JFK:  History on Film; The Biopic


--As docudrama:  where/how is the balancing in JFK of actual material and melodramatic form?


          As melodrama:  who is the weaker, victimized party here?


          Is there the kind of moral clarification we associate with melodrama?


--As historical film:  what ethical issues arise?  Why?


--As historiography:  what claims does JFK make (and how does it do it) about:








          Is the “outlaw history” Oliver Stone says he presents in JFK empowering?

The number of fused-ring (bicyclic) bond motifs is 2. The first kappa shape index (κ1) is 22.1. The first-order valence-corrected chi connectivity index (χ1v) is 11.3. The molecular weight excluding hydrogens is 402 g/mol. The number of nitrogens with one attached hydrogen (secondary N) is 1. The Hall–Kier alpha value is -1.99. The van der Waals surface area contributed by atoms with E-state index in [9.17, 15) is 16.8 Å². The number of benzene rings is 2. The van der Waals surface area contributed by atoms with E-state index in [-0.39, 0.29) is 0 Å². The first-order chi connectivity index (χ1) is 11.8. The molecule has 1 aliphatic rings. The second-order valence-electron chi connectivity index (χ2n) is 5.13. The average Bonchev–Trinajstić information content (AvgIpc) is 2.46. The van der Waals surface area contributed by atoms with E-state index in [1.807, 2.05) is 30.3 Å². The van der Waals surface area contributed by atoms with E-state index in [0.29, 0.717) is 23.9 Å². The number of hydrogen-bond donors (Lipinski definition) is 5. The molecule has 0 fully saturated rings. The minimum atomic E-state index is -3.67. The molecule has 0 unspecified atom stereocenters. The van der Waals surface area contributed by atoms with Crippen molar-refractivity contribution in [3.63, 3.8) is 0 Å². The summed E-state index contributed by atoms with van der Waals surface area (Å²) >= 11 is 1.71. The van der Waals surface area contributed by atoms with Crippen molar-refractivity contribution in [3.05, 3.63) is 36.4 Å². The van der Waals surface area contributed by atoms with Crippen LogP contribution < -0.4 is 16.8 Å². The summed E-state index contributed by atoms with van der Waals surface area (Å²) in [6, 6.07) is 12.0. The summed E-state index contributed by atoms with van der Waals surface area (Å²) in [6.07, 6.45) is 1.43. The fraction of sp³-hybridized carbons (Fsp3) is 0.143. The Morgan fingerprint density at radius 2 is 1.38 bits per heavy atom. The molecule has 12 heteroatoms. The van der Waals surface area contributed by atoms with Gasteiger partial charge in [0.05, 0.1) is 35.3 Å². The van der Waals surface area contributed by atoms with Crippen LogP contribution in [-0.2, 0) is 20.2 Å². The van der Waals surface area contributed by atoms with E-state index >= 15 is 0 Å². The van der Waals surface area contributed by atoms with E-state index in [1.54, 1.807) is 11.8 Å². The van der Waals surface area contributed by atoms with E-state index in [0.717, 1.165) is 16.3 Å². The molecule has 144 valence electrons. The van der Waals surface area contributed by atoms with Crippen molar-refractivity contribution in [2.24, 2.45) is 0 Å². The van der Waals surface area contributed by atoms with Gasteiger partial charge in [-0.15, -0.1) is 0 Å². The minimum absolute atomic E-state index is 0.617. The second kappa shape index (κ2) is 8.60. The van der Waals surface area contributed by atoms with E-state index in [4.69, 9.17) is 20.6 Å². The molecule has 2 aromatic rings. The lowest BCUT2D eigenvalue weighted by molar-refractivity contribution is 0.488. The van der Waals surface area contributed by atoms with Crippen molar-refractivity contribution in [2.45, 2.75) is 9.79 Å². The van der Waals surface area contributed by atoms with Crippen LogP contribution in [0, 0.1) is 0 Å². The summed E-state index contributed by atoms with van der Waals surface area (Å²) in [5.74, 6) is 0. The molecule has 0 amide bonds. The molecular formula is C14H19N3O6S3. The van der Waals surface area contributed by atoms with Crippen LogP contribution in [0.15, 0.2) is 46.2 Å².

--How does JFK (as history) support Rosenstone’s argument that history is constructed?  What does the film say about the process of formulating history?


--What are the conventions of historical film?   How do these function in JFK?


--Rosenstone says “history must be fictional in order to be true” (p. 70)—how does this idea apply in the case of JFK?


--To what extent is JFK a biopic, according the conventions of that kind of film outlined by George Custen? 


--What are the kinds of warrants evident in the classic biopic?  Are they at work here?